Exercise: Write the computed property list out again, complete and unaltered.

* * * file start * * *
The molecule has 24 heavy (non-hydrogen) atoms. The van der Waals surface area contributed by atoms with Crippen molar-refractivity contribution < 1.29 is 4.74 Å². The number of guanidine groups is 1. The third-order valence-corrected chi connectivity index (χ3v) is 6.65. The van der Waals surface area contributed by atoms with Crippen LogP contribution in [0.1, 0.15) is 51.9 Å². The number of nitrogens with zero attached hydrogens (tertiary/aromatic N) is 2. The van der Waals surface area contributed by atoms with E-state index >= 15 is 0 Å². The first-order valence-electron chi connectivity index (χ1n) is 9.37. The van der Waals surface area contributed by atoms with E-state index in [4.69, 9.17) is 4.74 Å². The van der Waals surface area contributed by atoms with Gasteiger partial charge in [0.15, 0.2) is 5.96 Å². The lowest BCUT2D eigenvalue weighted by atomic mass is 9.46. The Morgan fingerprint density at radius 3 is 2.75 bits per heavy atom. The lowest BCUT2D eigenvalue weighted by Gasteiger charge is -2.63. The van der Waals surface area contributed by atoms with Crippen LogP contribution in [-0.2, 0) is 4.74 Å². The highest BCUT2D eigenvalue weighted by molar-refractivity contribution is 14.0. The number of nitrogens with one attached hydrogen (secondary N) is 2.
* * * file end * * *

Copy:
The molecule has 24 heavy (non-hydrogen) atoms. The van der Waals surface area contributed by atoms with Crippen molar-refractivity contribution < 1.29 is 4.74 Å². The number of guanidine groups is 1. The third-order valence-corrected chi connectivity index (χ3v) is 6.65. The van der Waals surface area contributed by atoms with Crippen LogP contribution in [0.1, 0.15) is 51.9 Å². The number of nitrogens with zero attached hydrogens (tertiary/aromatic N) is 2. The van der Waals surface area contributed by atoms with E-state index >= 15 is 0 Å². The first-order valence-electron chi connectivity index (χ1n) is 9.37. The van der Waals surface area contributed by atoms with E-state index in [4.69, 9.17) is 4.74 Å². The van der Waals surface area contributed by atoms with Gasteiger partial charge in [0.15, 0.2) is 5.96 Å². The lowest BCUT2D eigenvalue weighted by atomic mass is 9.46. The Morgan fingerprint density at radius 3 is 2.75 bits per heavy atom. The lowest BCUT2D eigenvalue weighted by Gasteiger charge is -2.63. The van der Waals surface area contributed by atoms with Crippen LogP contribution in [-0.2, 0) is 4.74 Å². The highest BCUT2D eigenvalue weighted by molar-refractivity contribution is 14.0. The number of nitrogens with one attached hydrogen (secondary N) is 2.